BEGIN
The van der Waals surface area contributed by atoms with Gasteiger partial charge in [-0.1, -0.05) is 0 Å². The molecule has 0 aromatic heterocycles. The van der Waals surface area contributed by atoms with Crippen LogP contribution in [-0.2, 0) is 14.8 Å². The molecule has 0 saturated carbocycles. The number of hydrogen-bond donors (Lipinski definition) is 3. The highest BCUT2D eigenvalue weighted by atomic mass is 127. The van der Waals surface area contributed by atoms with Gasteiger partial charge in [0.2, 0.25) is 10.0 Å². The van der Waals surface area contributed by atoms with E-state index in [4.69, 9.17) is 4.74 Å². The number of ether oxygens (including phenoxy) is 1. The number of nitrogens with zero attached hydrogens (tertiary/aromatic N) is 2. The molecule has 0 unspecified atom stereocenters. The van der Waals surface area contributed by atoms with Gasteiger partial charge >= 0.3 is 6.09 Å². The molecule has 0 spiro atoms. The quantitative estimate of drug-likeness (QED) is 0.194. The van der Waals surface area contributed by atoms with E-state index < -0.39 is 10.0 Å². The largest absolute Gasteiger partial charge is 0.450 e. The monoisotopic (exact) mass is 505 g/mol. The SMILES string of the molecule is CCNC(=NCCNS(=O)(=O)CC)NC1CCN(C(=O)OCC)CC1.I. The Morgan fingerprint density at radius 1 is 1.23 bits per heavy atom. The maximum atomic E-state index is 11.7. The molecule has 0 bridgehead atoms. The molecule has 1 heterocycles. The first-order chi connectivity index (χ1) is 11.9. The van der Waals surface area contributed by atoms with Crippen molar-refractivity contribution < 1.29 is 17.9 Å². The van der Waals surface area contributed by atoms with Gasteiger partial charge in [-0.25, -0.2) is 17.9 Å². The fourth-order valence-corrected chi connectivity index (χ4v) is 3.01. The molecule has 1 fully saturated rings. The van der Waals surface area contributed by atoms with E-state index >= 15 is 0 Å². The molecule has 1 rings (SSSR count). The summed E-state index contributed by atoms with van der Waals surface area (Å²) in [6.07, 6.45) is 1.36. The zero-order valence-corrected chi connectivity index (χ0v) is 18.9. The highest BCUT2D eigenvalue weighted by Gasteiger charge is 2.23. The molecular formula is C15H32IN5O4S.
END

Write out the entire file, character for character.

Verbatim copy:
The van der Waals surface area contributed by atoms with Gasteiger partial charge in [-0.1, -0.05) is 0 Å². The molecule has 0 aromatic heterocycles. The van der Waals surface area contributed by atoms with Crippen LogP contribution in [-0.2, 0) is 14.8 Å². The molecule has 0 saturated carbocycles. The number of hydrogen-bond donors (Lipinski definition) is 3. The highest BCUT2D eigenvalue weighted by atomic mass is 127. The van der Waals surface area contributed by atoms with Gasteiger partial charge in [0.2, 0.25) is 10.0 Å². The van der Waals surface area contributed by atoms with E-state index in [4.69, 9.17) is 4.74 Å². The number of ether oxygens (including phenoxy) is 1. The number of nitrogens with zero attached hydrogens (tertiary/aromatic N) is 2. The molecule has 0 unspecified atom stereocenters. The van der Waals surface area contributed by atoms with Gasteiger partial charge >= 0.3 is 6.09 Å². The molecule has 0 spiro atoms. The quantitative estimate of drug-likeness (QED) is 0.194. The van der Waals surface area contributed by atoms with E-state index < -0.39 is 10.0 Å². The largest absolute Gasteiger partial charge is 0.450 e. The monoisotopic (exact) mass is 505 g/mol. The SMILES string of the molecule is CCNC(=NCCNS(=O)(=O)CC)NC1CCN(C(=O)OCC)CC1.I. The Morgan fingerprint density at radius 1 is 1.23 bits per heavy atom. The maximum atomic E-state index is 11.7. The molecule has 0 bridgehead atoms. The molecule has 1 heterocycles. The first-order chi connectivity index (χ1) is 11.9. The van der Waals surface area contributed by atoms with Crippen molar-refractivity contribution < 1.29 is 17.9 Å². The van der Waals surface area contributed by atoms with Gasteiger partial charge in [-0.25, -0.2) is 17.9 Å². The fourth-order valence-corrected chi connectivity index (χ4v) is 3.01. The molecule has 1 fully saturated rings. The van der Waals surface area contributed by atoms with E-state index >= 15 is 0 Å². The molecule has 1 rings (SSSR count). The summed E-state index contributed by atoms with van der Waals surface area (Å²) in [6.07, 6.45) is 1.36. The zero-order valence-corrected chi connectivity index (χ0v) is 18.9. The highest BCUT2D eigenvalue weighted by Gasteiger charge is 2.23. The molecular formula is C15H32IN5O4S.